The 11th hour spending solution reached in Washington last week hasn't dissuaded Societe Generale on its aggressive call for a spike in U.S. Treasury yields, with Michala Marcussen, global head of economics at the French lender predicting that the 10-year benchmark interest rate could hit 6 percent in 2017.
"We still have an aggressive call out there in terms of the interest rate dynamic," she told CNBC Monday.
"Come the end of 2017 we actually think the Fed's fund rate could be close to somewhere around the 6 percent mark."
(Read More: Treasury Yields Will Spike to 5%: Societe Generale)
Back in June, SocGen made a bold prediction that they expected the U.S. Federal Reserve to start moderating its bond-buying stimulus program, which has so far suppressed yields in recent years to record lows, in the autumn of this year and bring it to an end at the turn of the year. The bank also predicted 10-year U.S. Treasury bond yields would hit 3 percent by Spring next year and rise to 5 percent by 2017.
Such a big move in yields that are used as a benchmark across the world has the potential to roil markets.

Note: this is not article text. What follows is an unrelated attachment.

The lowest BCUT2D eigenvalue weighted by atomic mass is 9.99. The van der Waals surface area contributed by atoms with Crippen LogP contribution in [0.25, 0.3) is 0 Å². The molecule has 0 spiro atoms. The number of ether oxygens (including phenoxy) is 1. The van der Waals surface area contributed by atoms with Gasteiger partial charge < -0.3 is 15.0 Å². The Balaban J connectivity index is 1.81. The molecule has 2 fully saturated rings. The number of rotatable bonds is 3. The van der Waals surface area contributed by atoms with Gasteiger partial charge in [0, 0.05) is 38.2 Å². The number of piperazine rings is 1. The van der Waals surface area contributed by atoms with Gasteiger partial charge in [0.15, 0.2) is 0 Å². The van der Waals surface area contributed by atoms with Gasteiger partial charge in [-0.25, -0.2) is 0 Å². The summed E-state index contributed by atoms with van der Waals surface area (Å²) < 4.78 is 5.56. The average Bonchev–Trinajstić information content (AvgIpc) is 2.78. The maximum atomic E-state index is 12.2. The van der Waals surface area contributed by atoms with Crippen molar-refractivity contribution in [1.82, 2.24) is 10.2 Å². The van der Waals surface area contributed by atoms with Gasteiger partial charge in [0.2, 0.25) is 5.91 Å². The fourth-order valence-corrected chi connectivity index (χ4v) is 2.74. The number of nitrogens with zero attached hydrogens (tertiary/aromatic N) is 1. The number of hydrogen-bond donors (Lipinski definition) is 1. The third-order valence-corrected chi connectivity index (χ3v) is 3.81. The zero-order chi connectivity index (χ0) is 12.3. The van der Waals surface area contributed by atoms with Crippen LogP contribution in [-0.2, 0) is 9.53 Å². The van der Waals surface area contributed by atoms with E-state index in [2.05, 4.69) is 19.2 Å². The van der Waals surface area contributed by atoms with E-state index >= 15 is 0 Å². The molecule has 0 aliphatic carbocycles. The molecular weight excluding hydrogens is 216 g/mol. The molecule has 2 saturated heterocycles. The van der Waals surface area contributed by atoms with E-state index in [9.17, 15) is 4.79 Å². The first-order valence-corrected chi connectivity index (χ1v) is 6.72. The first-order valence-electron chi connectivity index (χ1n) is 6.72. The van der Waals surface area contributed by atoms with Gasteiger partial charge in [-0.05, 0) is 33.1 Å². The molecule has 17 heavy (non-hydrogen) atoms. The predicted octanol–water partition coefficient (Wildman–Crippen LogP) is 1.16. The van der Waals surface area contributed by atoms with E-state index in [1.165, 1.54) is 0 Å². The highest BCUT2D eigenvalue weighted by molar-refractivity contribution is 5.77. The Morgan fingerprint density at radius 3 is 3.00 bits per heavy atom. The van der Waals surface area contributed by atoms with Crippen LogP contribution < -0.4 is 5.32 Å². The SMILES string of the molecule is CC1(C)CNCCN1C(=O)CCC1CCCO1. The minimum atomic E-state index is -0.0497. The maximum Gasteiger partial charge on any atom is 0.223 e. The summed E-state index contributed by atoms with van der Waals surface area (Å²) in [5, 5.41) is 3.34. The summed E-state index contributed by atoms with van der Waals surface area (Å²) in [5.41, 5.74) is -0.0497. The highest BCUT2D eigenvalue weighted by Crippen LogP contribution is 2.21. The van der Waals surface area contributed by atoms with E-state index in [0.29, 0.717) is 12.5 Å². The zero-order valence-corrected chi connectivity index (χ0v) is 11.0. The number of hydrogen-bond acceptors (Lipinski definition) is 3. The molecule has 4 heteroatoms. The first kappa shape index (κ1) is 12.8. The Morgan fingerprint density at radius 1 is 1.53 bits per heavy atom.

This week brings a deluge of U.S. data following delays due to the partial government shutdown, with the closely watched non-farm payrolls report slated for Tuesday. But in contrast to SocGen's June prediction, analysts now say that given the impact of the shutdown, the Fed will likely delay any reduction in its bond-buying program.
(Read More: US Treasurys? No thanks, I'll take bank debt)
Economists at IHS Global Insight predict that the loss of government services during the three-week shutdown will take a roughly $3.1 billion bite out of gross domestic product (GDP) in the U.S..
That represents the hit from lost government services. The shutdown also forced non-government business losses, temporary layoffs and other interruptions in business spending. The full extent of the damage won't be known for some time. Economists at Standard & Poor's estimate the total cost at about $24 billion, or a 0.6 percent GDP haircut. Others estimate about half that.
(Read More: What do you expectfrom September's US jobs data?)
Marcussen said that Societe Generale still thinks the U.S. can manage a sustainable recovery, but conceded that any fiscal uncertainty next year would alter their forecasts. The agreement approved last week restores budget authority only until January 15 at current spending levels and extends the Treasury's borrowing authority until February 7.
"One piece of good news is that we do have the midterm elections in November 2014 and hopefully Washington will be a bit scared as we get closer to that date, as voters will remember what's been going on in terms of the fiscal side and that that would push them into a more durable solution," she said.
"We do expect the Fed will taper probably coming into the spring of next year."
— CNBC.com's Matt Clinch. Follow him on Twitter